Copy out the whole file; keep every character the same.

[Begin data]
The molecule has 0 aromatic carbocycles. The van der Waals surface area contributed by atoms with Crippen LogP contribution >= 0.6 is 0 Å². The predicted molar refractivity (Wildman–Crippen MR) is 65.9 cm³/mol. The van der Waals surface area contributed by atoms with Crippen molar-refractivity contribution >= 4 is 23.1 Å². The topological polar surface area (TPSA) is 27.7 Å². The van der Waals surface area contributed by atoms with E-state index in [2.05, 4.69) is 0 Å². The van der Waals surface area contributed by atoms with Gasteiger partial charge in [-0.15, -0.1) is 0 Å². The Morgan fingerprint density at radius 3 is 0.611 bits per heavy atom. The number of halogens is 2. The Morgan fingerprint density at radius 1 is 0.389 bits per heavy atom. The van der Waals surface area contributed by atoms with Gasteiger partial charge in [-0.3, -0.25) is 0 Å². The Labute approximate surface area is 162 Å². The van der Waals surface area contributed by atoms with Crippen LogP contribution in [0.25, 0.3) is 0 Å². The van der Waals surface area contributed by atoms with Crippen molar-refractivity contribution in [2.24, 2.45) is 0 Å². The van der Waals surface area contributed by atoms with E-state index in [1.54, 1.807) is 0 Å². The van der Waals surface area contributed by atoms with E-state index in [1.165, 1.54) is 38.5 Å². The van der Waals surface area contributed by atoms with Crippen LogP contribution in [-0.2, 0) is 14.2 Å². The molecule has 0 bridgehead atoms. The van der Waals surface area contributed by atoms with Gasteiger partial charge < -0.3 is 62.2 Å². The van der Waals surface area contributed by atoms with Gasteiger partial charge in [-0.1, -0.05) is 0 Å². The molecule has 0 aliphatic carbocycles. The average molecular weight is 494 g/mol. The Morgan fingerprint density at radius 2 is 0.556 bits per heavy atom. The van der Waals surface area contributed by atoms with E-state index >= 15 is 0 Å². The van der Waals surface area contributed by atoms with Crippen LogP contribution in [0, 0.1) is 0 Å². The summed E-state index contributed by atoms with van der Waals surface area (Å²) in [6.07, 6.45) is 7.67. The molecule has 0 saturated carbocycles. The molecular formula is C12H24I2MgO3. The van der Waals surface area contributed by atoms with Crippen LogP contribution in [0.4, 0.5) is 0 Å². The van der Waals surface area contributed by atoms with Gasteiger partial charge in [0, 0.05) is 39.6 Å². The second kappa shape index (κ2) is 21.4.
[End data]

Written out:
The molecule has 0 aromatic carbocycles. The van der Waals surface area contributed by atoms with Crippen LogP contribution >= 0.6 is 0 Å². The predicted molar refractivity (Wildman–Crippen MR) is 65.9 cm³/mol. The van der Waals surface area contributed by atoms with Crippen molar-refractivity contribution >= 4 is 23.1 Å². The topological polar surface area (TPSA) is 27.7 Å². The van der Waals surface area contributed by atoms with E-state index in [2.05, 4.69) is 0 Å². The van der Waals surface area contributed by atoms with Gasteiger partial charge in [-0.15, -0.1) is 0 Å². The Morgan fingerprint density at radius 3 is 0.611 bits per heavy atom. The number of halogens is 2. The Morgan fingerprint density at radius 1 is 0.389 bits per heavy atom. The van der Waals surface area contributed by atoms with Gasteiger partial charge in [-0.3, -0.25) is 0 Å². The Labute approximate surface area is 162 Å². The van der Waals surface area contributed by atoms with Crippen LogP contribution in [0.25, 0.3) is 0 Å². The van der Waals surface area contributed by atoms with Crippen molar-refractivity contribution in [2.24, 2.45) is 0 Å². The van der Waals surface area contributed by atoms with E-state index in [1.54, 1.807) is 0 Å². The van der Waals surface area contributed by atoms with E-state index in [1.165, 1.54) is 38.5 Å². The van der Waals surface area contributed by atoms with Crippen LogP contribution in [-0.2, 0) is 14.2 Å². The molecule has 0 bridgehead atoms. The van der Waals surface area contributed by atoms with Gasteiger partial charge < -0.3 is 62.2 Å². The van der Waals surface area contributed by atoms with Gasteiger partial charge in [-0.1, -0.05) is 0 Å². The molecule has 0 aliphatic carbocycles. The average molecular weight is 494 g/mol. The Morgan fingerprint density at radius 2 is 0.556 bits per heavy atom. The van der Waals surface area contributed by atoms with E-state index >= 15 is 0 Å². The van der Waals surface area contributed by atoms with Crippen LogP contribution in [0, 0.1) is 0 Å². The summed E-state index contributed by atoms with van der Waals surface area (Å²) in [6.07, 6.45) is 7.67. The molecule has 0 saturated carbocycles. The molecular formula is C12H24I2MgO3. The van der Waals surface area contributed by atoms with Crippen LogP contribution in [0.4, 0.5) is 0 Å². The van der Waals surface area contributed by atoms with Gasteiger partial charge in [0, 0.05) is 39.6 Å². The second kappa shape index (κ2) is 21.4.